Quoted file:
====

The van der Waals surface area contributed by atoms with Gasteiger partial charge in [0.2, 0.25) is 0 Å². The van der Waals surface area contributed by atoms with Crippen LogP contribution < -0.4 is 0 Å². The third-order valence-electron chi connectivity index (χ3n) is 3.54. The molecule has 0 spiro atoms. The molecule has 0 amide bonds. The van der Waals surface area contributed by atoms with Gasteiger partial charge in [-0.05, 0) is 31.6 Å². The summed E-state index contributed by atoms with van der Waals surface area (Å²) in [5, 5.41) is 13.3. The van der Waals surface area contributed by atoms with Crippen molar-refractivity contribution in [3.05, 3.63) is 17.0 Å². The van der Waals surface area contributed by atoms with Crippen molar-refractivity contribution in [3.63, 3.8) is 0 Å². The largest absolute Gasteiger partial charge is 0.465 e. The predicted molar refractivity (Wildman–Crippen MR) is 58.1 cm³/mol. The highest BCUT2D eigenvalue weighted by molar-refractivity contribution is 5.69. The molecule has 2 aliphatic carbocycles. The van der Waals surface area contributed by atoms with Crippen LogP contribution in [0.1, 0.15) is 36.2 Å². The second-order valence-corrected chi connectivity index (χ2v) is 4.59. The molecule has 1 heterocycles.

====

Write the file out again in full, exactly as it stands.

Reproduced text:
The van der Waals surface area contributed by atoms with Gasteiger partial charge in [0.2, 0.25) is 0 Å². The van der Waals surface area contributed by atoms with Crippen LogP contribution < -0.4 is 0 Å². The third-order valence-electron chi connectivity index (χ3n) is 3.54. The molecule has 0 spiro atoms. The molecule has 0 amide bonds. The van der Waals surface area contributed by atoms with Gasteiger partial charge in [-0.05, 0) is 31.6 Å². The summed E-state index contributed by atoms with van der Waals surface area (Å²) in [5, 5.41) is 13.3. The van der Waals surface area contributed by atoms with Crippen molar-refractivity contribution in [3.05, 3.63) is 17.0 Å². The van der Waals surface area contributed by atoms with Crippen molar-refractivity contribution in [3.63, 3.8) is 0 Å². The largest absolute Gasteiger partial charge is 0.465 e. The predicted molar refractivity (Wildman–Crippen MR) is 58.1 cm³/mol. The highest BCUT2D eigenvalue weighted by molar-refractivity contribution is 5.69. The molecule has 2 aliphatic carbocycles. The van der Waals surface area contributed by atoms with Crippen LogP contribution in [0.1, 0.15) is 36.2 Å². The second-order valence-corrected chi connectivity index (χ2v) is 4.59. The molecule has 1 heterocycles.